Wednesday, July 21, 2004

Fixed zoilus link. Thanks, Liz.

Just in from local radio: Georgine Darcy, "Miss Torso" from Rear Window has passed away -- one of the last surviving members of the cast.

Meant to mention several days ago: Matos informs me that Mike Skinner "reminds everyone of John Cooper Clarke. And Ian Dury." Glad to hear it -- I've listened to Grand more than I've read about it.

Many hits over last few weeks from searches on "Ol' Bocephus." I presume this indicates that some portion of Gretchen Wilson's audience doesn't get the reference, which changes my sense of the make-up of said audience -- or maybe just its size.

Finished the last bit of research-assistant work that I'd been paid for months before filing the diss; commenting on an asst. prof's paper on the conditions under which assigning moral blame might be unfair. Distant from my current concerns, but interesting, though probably not to you; glad it's off the desktop.

License plate frame, Sunset Blvd.: "I hate Barbie -- that bitch has everything!"

Two days ago, "Snow White" in front of Grauman's had an exceedingly short yellow skirt and red thigh-high stockings; looked as though she should have been walking a few blocks farther East on Hwd. Yesterday, same character's skirt was practically to the ground. I think it was a different woman (I only see these things driving by); however, their "Superman" is always the same hollow-chested fellow who looks like Henry Fonda by way of Bill Griffith's Claude Funston.

Pillow to Post (1945, dir. Vincent Sherman): In essence, It Happened One Night set in a auto court near an Army camp (they only take married couples, heroine has to sell oil-well supplies nearby -- yes, she's an heiress trying to prove herself -- so shanghais a lieutenant to be her "husband" in order to get the last available cabin), though the tone is even closer to true farce than most screwball (much mistaken id, doors slamming). The only comedy I've ever seen Ida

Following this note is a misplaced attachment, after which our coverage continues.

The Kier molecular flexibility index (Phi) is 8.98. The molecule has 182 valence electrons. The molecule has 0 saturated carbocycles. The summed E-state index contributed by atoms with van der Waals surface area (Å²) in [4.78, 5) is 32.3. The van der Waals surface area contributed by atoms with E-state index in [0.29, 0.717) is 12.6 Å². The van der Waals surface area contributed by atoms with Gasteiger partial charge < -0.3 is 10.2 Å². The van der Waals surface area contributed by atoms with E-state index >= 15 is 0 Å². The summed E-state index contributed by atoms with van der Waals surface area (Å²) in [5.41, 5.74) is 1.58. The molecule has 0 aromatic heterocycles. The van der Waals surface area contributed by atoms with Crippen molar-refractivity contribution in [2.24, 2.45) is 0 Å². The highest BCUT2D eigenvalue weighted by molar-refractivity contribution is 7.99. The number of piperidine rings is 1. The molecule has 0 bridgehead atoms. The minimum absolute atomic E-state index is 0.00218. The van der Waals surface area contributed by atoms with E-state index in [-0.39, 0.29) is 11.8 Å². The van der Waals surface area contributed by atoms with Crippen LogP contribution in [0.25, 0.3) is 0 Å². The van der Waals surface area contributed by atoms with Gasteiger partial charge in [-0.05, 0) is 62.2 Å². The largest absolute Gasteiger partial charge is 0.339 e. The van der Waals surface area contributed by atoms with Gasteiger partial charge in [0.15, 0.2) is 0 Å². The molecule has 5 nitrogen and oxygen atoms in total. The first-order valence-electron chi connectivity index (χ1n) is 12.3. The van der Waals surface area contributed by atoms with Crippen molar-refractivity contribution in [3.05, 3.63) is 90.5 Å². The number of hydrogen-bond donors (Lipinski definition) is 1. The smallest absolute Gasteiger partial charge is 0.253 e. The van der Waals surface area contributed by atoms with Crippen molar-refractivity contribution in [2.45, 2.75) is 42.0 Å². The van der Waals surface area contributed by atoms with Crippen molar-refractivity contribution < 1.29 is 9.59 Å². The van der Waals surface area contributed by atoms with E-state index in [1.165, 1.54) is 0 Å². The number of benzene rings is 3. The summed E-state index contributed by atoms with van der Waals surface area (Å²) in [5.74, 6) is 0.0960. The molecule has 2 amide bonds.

Lupino in; she did more of this in the '30s, but was almost exclusively in heavier fare by this point in her career. Of course, she's fine, very physically detailed, though there's a lame drunk scene and both character and performance are very Claudette Colbert. If I've ever seen William Prince, the male lead, before, he made no impression -- his imdb entry suggests a respectable, unglamorous, and long career (TV gigs up to '94). Brief appearance by Louis Armstrong and orch, with Dorothy Daindridge as their singer, in a nearby roadhouse. Even stronger sense than usual that a single instance of unmarried persons sleeping in the same room would instantly annihilate the social order: When she first makes the suggestion, he immediately stops paying attention to his driving and nearly plows down two motorcycle cops.

Maybe not something Stanley Cavell would devote a whole chapter to, but I liked this exchange, when Lupino comes out of the kitchen (where she's to sleep) to brush her teeth in a just-above-the-knee nightgown and robe. I think I have it exact:

He: [some expression of mild surprise at the brevity of her costume]
She (defensively): It's the latest thing in nightwear.
He: I suppose it give you more freedom.
She: Well...that's what we're fighting for, isn't it?

To my utter shock, someone from the museum came out before the movie and mildly berated the Tue. matinee audience -- the regulars are mostly bused-in seniors -- for eating, talking, and bag-rustling. "We've been finding peanut shells...."

This page is powered by Blogger. Isn't yours?